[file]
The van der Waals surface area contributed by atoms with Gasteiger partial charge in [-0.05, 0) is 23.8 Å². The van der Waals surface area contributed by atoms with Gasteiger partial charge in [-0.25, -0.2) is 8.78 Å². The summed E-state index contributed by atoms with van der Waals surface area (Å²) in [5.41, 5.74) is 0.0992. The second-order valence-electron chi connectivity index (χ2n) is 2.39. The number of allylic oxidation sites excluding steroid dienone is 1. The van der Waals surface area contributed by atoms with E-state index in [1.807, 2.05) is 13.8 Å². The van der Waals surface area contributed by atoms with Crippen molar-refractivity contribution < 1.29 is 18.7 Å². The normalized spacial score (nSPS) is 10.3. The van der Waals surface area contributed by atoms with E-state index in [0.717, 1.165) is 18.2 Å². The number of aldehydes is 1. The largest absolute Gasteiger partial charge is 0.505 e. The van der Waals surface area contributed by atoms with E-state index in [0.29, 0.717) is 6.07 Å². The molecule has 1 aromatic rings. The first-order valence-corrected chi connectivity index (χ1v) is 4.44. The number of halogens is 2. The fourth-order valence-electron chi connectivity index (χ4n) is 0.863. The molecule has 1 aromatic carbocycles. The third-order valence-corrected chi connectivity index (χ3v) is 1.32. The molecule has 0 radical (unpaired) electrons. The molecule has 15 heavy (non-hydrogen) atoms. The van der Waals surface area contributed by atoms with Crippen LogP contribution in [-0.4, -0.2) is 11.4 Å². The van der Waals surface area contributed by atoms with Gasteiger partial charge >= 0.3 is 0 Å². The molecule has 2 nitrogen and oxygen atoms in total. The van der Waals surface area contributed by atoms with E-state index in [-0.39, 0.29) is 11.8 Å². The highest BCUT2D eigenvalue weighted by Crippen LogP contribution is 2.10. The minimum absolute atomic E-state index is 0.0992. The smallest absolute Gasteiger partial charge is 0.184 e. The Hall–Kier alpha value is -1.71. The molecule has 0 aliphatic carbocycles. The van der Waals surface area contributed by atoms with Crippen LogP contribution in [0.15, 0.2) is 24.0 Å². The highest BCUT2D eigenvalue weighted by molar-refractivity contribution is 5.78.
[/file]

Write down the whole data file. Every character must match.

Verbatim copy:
The van der Waals surface area contributed by atoms with Gasteiger partial charge in [-0.05, 0) is 23.8 Å². The van der Waals surface area contributed by atoms with Gasteiger partial charge in [-0.25, -0.2) is 8.78 Å². The summed E-state index contributed by atoms with van der Waals surface area (Å²) in [5.41, 5.74) is 0.0992. The second-order valence-electron chi connectivity index (χ2n) is 2.39. The number of allylic oxidation sites excluding steroid dienone is 1. The van der Waals surface area contributed by atoms with E-state index in [1.807, 2.05) is 13.8 Å². The van der Waals surface area contributed by atoms with Crippen molar-refractivity contribution < 1.29 is 18.7 Å². The normalized spacial score (nSPS) is 10.3. The van der Waals surface area contributed by atoms with E-state index in [0.717, 1.165) is 18.2 Å². The number of aldehydes is 1. The largest absolute Gasteiger partial charge is 0.505 e. The van der Waals surface area contributed by atoms with E-state index in [0.29, 0.717) is 6.07 Å². The molecule has 1 aromatic rings. The first-order valence-corrected chi connectivity index (χ1v) is 4.44. The number of halogens is 2. The fourth-order valence-electron chi connectivity index (χ4n) is 0.863. The molecule has 1 aromatic carbocycles. The third-order valence-corrected chi connectivity index (χ3v) is 1.32. The molecule has 0 radical (unpaired) electrons. The molecule has 15 heavy (non-hydrogen) atoms. The van der Waals surface area contributed by atoms with Crippen LogP contribution in [-0.4, -0.2) is 11.4 Å². The van der Waals surface area contributed by atoms with Gasteiger partial charge >= 0.3 is 0 Å². The molecule has 2 nitrogen and oxygen atoms in total. The van der Waals surface area contributed by atoms with E-state index in [-0.39, 0.29) is 11.8 Å². The highest BCUT2D eigenvalue weighted by Crippen LogP contribution is 2.10. The minimum absolute atomic E-state index is 0.0992. The smallest absolute Gasteiger partial charge is 0.184 e. The Hall–Kier alpha value is -1.71. The molecule has 0 aliphatic carbocycles. The van der Waals surface area contributed by atoms with Crippen LogP contribution in [0.15, 0.2) is 24.0 Å². The highest BCUT2D eigenvalue weighted by molar-refractivity contribution is 5.78.